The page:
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Canada’s renowned freshwater research site to close

Budget fall-out hits environmental research stations The Canadian government has cancelled its funding for the Experimental Lakes Area (ELA), a research site in northwestern Ontario that has led to the re-shaping of international policies. It is the latest target in a string of research programmes to have been scaled back, shut down or left in limbo in the wake of massive cuts to this year’s federal budget. Fisheries and Oceans Canada — the government department that runs the site —  told its staff on 17 May that the ELA, a collection of 58 remote lakes and a laboratory complex, would be … Read more…

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Regime Change: Q&A with John Smol

Nature A freshwater ecologist at Queen’s University in Kingston, Ontario, Canada, Smol studies lake sediments to understand climatic and environmental change. Nature Outlook asks him to share his experience. What can we learn from lake sediments? One of the biggest challenges in environmental science is the lack of long-term data, so we have to use indirect proxies. All over the planet, lakes act as passive samplers of the environment, recording information 24 hours a day. They contain biological, chemical and physical information. The deeper you go in the sediment, the older it gets. Typically, in North America you can go back … Read more…

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Acidic oceans threaten fish

Stocks could suffer as seas soak up more carbon dioxide.  Ocean acidification looks likely to damage crucial fish stocks. Two studies published today in Nature Climate Change reveal that high carbon dioxide concentrations can cause death and organ damage in very young fish. The work challenges the belief that fish, unlike organisms with shells or exoskeletons made of calcium carbonate, will be safe as marine CO2 levels rise. Fish could be most susceptible to carbon dioxide when in the egg, or just hatched. Oceans act like carbon sponges, drawing CO2 from the atmosphere into the water. As the CO2 mixes … Read more…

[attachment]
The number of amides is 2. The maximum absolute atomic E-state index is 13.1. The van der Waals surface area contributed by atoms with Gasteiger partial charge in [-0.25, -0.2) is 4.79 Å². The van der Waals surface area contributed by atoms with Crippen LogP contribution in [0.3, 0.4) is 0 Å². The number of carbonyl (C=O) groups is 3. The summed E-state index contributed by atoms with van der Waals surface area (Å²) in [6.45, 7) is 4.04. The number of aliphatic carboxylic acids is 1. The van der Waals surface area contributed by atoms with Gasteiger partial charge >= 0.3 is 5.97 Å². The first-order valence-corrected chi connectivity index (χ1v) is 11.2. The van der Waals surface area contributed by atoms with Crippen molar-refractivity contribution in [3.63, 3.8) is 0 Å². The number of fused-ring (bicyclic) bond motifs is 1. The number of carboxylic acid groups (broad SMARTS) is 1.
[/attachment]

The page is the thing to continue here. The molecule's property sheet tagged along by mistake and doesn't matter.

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Frozen Assets

Maclean’s Ice cores tell the history of Canada’s climate, but now the government doesn’t want them anymore.

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Canada’s ice cores seek new home

Confusion over fate of valuable climate record chills researchers. An unusual ‘help wanted’ advertisement arrived in the inboxes of Canadian scientists last week. The e-mail asked the research community to provide new homes for an impressive archive of ice cores representing 40 years of research by government scientists in the Canadian Arctic. The note was sent out by Christian Zdanowicz, a glaciologist at the Geological Survey of Canada (GSC) in Ottawa. He claimed that the collection faced destruction owing to budget cuts at Natural Resources Canada (NRCan), the government department that runs the survey, and a “radical downsizing” of the Ice Core … Read more…